Critical Data Driven Case Management elements include, but are not limited to, individually identifiable patient information initiated at step 100 and filtered throughout the system illustrated in
Item #Description for Data Set 1
Critical Data Anomaly Output data elements include but are not limited to professional claims and related health information data initiated at first level 86 and filtered throughout the system illustrated in
Item #Description for Data Set 2
Critical Data Anomaly Output data elements include but are not limited to facility claims and related health information data initiated at first level 86 and filtered throughout the system illustrated in
Item #Description for Data Set 3
Critical Data Anomaly Output data elements include but are not limited to dental, vision, pharmaceutical, wellness programs, consumer directed health plan, and non-traditional provider claims and related health information data initiated at first level 86 and filtered throughout the system illustrated in
Item Description for Data Set #4
Item # Description-Pharmacy
Item # Description-Durable Medical Equipment
Anomaly engines 145-147 and decision matrices 148-150 yield the output of data driven case management decisions to decision points 151-156, respectively. For example, any medical anomaly related output occurs at decision point 151, any financial anomaly related output occurs at decision point 152, etc.
Illustrative examples of the output of the anomaly engines 145-147 are as follows: (1) a medical error such as a male patient (indicated by data element “sex”) with a procedure code (data element) of “hysterectomy” as determined by medical error anomaly engine 145 would result in a medical anomaly at decision point 151; (2) a financial error such as data element “Total Charges” of “1,000” for quantity “Service Units” one unit of Tylenol as determined by financial error anomaly engine 146 would result in a financial anomaly at decision point 152; (3) a contractual error anomaly (for example data element “diagnosis code” of “cosmetic procedure” and “benefits paid” for non-covered item) as determined by contractual error anomaly engine 147 would result in a contractual anomaly at decision point 153.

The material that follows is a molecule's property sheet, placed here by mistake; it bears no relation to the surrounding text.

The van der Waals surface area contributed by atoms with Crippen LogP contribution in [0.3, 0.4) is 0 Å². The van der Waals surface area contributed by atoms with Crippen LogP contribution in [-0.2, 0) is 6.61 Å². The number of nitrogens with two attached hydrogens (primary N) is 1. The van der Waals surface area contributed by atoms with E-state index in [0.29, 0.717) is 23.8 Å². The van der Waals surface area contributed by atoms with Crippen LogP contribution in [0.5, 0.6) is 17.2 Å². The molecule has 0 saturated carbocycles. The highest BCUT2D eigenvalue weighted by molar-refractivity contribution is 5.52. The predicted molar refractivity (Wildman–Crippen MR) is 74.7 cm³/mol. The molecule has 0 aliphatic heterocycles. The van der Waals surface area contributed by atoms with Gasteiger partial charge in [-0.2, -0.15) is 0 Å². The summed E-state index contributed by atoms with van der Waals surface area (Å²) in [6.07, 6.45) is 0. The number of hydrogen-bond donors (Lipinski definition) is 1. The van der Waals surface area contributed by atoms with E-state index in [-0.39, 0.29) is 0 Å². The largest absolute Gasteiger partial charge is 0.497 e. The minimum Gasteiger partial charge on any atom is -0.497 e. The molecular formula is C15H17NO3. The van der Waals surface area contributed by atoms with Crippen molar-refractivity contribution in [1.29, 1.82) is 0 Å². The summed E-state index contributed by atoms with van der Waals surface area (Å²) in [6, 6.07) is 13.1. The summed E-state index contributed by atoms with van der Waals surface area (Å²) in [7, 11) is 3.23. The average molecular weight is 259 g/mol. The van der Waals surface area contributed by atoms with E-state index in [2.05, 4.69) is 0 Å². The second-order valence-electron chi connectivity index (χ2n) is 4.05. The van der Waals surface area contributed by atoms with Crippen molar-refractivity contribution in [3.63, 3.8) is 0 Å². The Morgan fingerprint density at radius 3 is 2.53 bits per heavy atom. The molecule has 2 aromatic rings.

Illustrative examples of the output of the decision matrices 148-150 are as follows: (1) at decision point 154, for any health decision matrix 148 decision (for example data element “age” of “88” and data element “procedure” of “flu vaccine” for a wellness plan); (2) at decision point 155 for any health financial matrix 149 decision (for example data elements “service units” and benefit plan approval “10” to determine source of funding); (3) at decision point 156 for any fraud prevention matrix 150 decision of the occurrence potentially fraudulent activity (for example, medical identity theft can occur with data element “SSN” ID and “patient address” conflicts).
The output of decision points 151, 152, 153, 154, 155, and 156 is filtered through third level output 157 and linked back to first level input 100 through a manual process 159 or an electronic process 158 to provide the learning aspect of the data decision matrices.
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|U.S. Classification||705/3, 705/2|
|Cooperative Classification||G06Q10/10, G06Q50/22, G06Q50/24|
|European Classification||G06Q10/10, G06Q50/22, G06Q50/24|